This company’s skunk works is a mix of couple of his current full-time employees devoting part of their time to manage a team of outside contributors. This team meets and works outside the office, and doesn’t get in the way of the business. They plan to launch their evolutionary new process later this year.
Now the founder is out raising his Series B on the new process, and he’s got a much better story to tell. He’s able to directly connect an existing line of revenue to the industry-changing, incumbent-smashing product he wants to build.
Don’t just talk about the future, figure it out
At my current startup, Spiffy, we come to you to wash your car and change your oil, and we built our own tech stack to make the process seamless for the customer.
We’re big fans and followers of Amazon, and much like how Amazon started out by selling books and CDs, we’re looking to change how you maintain your vehicle, starting with mobile washes and oil changes.
It’s not lost on us that Amazon’s need for a massive tech infrastructure to handle their holiday shopping surge resulted in AWS. Dedicated servers are too expensive? Let’s change that. Or that Amazon’s lack of satisfaction with the limits of their logistics resulted in Amazon Prime and all those silver Amazon trucks clogging your neighborhood streets. Shipping costs and speeds create friction for the customer? Let’s change that.
We believe the future of the automobile will be directly impacted by changes in connectivity, ownership, autonomous vehicles, and electrification — sooner, rather than later. So we have a number of skunk works underway to address changes in these areas. As these projects start to mature, and as the future begins to meet us halfway, we roll them out.
Obviously I can’t talk about most of them, but a good example is connected car. We can now unlock and lock a vehicle from our app during an appointment, with the owner’s permission, of course. This saves time and reduces friction. Of course, not a lot of our customer base uses this feature now, but we think it’s going to be standard operating procedure in a few years. And we’re ready.
By the way, Amazon can already deliver packages to your trunk. Porch pirates a problem? Let’s change that.
Big ideas require new ideas
Sometimes when you’re building a revolutionary product, you have to also figure out how the revolution is going to go down.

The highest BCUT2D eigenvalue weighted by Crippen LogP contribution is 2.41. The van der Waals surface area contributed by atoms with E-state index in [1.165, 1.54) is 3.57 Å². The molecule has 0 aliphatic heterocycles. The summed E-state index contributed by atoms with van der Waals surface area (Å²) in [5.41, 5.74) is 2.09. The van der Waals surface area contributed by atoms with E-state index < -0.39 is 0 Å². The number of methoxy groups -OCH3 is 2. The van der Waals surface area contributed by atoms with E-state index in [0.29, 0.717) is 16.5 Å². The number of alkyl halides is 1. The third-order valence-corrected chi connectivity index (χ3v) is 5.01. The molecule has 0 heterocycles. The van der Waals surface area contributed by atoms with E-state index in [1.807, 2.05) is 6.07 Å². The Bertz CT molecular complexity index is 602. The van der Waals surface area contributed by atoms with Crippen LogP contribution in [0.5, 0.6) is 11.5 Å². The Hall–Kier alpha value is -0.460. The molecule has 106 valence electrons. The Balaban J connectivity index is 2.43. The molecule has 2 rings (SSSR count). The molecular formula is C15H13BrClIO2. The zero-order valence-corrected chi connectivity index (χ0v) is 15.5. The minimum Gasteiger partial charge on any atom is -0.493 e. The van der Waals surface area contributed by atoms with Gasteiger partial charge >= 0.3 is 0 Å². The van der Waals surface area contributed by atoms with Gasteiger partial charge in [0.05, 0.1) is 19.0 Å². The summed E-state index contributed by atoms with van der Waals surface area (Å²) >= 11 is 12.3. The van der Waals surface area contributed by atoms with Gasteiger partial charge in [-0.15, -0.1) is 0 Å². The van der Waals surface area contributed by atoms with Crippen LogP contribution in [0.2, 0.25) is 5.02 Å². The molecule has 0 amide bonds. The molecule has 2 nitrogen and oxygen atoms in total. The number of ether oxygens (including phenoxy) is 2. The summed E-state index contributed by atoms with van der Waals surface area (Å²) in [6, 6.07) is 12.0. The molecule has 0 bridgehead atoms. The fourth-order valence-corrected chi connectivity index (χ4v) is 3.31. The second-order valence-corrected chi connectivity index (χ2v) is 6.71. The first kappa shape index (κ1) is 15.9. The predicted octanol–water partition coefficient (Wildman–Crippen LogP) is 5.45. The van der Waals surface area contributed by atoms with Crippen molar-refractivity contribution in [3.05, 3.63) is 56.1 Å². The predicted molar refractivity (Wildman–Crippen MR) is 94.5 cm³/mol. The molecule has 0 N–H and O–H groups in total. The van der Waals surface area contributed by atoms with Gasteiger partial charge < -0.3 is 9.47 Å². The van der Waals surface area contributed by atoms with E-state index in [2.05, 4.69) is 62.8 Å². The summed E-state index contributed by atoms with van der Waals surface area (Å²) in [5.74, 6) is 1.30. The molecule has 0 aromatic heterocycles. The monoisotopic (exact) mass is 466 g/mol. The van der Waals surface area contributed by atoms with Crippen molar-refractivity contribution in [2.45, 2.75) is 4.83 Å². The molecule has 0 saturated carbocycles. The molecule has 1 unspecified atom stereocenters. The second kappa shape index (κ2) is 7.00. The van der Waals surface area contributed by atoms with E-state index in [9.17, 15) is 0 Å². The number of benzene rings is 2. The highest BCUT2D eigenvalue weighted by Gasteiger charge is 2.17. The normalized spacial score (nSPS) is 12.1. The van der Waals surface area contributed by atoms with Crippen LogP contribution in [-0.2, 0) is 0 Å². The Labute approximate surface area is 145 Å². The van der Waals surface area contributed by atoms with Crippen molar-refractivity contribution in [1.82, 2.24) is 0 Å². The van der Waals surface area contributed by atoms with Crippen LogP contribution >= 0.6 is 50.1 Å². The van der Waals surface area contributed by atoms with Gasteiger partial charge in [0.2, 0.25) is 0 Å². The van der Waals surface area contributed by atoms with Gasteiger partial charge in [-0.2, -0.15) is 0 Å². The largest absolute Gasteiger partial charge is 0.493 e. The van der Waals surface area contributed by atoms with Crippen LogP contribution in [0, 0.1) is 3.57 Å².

At my previous startup, Automated Insights, we pioneered Natural Language Generation technology, a science so new that at the time we didn’t even call it Natural Language Generation, we called it automated content, or “robot writers.”
The concept of generating structured, interesting, human-sounding content from numerical data was almost a solution in search of a problem. Then, when we landed a contract to do matchup recaps for both Yahoo Fantasy Football and NFL.com, we realized the scope of the problem: How do you create content for humans when humans don’t have access to the source material?
Then we realized that as data collection was growing exponentially, the problem was enormous. And everywhere.
So we took the idea of a skunk works and made it a full-fledged part of our organization, a concept like Google’s Project X and later spoofed by Hooli’s XYZ in Silicon Valley — which, by the way, is a spot-on example of an improperly done skunk works.
I led this team, which focused on merging our tech with business intelligence, machine learning, even audio and video, to wrap our brains around the changes in how data was being created, collected, aggregated, and reported, and how we could compress all the necessary analysis into a few concise sentences.
Even when the applications that came out of the skunk works weren’t immediately viable, they usually led to solutions that complemented our product or helped us wade into entire new lines of business.
Start a skunk works. Do it out in the open or behind closed doors. Pay for it or find off-hours time. Do it for the company or make it a company within the company. Just understand that when all your talent is working on generating revenue, you just can’t let all that creativity go to waste.